The dominant force driving wildfires in California for hundreds of years may no longer be the key factor in the frequency or severity of these blazes.
Using observations that have been collected since the late 1800s, and tree-ring data that estimates drought conditions over the past 500 years, researchers from South Korea and the United States identified a five-to-seven-year “loop” of fire weather conditions in the Western United States. They also identified a potential cause of the cycle: the vacillation of warmer and cooler waters in the north Pacific Ocean driven by the slow transition of the El Niño-Southern Oscillation.
“During El Niño winters low pressure in the Pacific causes more precipitation and greater snow depth in California,” said lead author Rackhun Son of the Gwangju Institute of Science and Technology. “When summer hits, all that water causes vegetation to flourish. That’s literal fuel for a fire.”
John O'Brien of the National Center for Atmospheric Research, who is not a coauthor, said that the natural climate oscillation “underlies the process and given that El Nino precedes La Nina, should give increased confidence in planning for "expectedly" bad fire seasons a year or two prior…(and) that this cycle sits on top of a nonstationary trend of worsening background conditions,” which “systematically increase wildfire risk.”
Like many long-standing climate patterns, though, this cycle appears to have been interrupted by global warming. Since 2000, California has experienced a near-annual pattern of summer wildfires that researchers have tied to hotter temperatures, which have created longer and more frequent periods of drought. The researchers note that when looking back to 1980, the majority of the 20 most severe California wildfires in terms of area burned and loss of life have occurred since the year 2000.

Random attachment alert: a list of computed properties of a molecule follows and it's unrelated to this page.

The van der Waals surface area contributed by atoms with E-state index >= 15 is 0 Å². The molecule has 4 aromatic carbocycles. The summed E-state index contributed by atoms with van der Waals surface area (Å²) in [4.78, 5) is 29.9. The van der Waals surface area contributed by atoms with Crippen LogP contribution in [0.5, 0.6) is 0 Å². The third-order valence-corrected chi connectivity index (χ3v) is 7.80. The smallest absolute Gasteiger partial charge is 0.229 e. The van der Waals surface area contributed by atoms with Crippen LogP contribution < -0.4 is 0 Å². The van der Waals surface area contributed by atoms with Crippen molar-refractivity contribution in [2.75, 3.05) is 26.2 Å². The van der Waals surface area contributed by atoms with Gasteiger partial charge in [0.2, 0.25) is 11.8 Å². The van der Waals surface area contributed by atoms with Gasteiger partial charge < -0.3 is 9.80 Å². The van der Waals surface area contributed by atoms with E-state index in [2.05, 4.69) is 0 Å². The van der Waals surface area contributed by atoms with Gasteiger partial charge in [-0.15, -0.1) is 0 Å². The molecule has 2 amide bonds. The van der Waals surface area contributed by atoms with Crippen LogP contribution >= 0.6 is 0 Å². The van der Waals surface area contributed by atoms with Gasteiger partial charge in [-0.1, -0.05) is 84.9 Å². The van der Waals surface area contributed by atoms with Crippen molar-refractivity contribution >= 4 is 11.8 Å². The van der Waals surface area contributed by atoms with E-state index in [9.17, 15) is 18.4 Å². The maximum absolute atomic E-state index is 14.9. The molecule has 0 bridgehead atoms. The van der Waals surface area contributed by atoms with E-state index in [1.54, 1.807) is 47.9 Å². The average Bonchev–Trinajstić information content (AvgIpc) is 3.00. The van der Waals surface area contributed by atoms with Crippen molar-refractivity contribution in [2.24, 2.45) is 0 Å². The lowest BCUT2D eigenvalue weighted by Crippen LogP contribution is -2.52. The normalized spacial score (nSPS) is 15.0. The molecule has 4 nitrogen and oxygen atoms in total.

“It’s quite frightening to think about, but what we appear to be witnessing is a situation in which El Niño and La Niña, which combine to be one of the most powerful climatic forces in the world, are no longer the most dominant force when it comes to wildfires in California,” said co-author Simon Wang, professor of climate science at Utah State University. “Global warming has changed the game.”
That doesn’t mean the impact of El Niño and La Niña will be eliminated. Rather, the researchers are warning, this cycle could create periods of immensely heightened fire danger.
“The periodicity of warming and cooling pattern implies that around ten years of vegetation regrowth time for the next intense wildfire events.” said co-author Seung Hee Kim of Chapman University. “Vegetation’s response to climate variability is one of the key elements explaining recent large wildfire patterns under the changing climate.”
In mid-August, the Dixie Fire in Northern California became the largest single-source wildfire in the state’s recorded history. “The really bad news is that we’re not at the high point in the cycle,” said co-author Jinho Yoon of the Gwangju Institute of Science and Technology in Korea. “Based on the five-to-seven-year cycle, a greater danger can come sometime between 2022 and 2024.”
The research has been published in the journal Environmental Research Letters.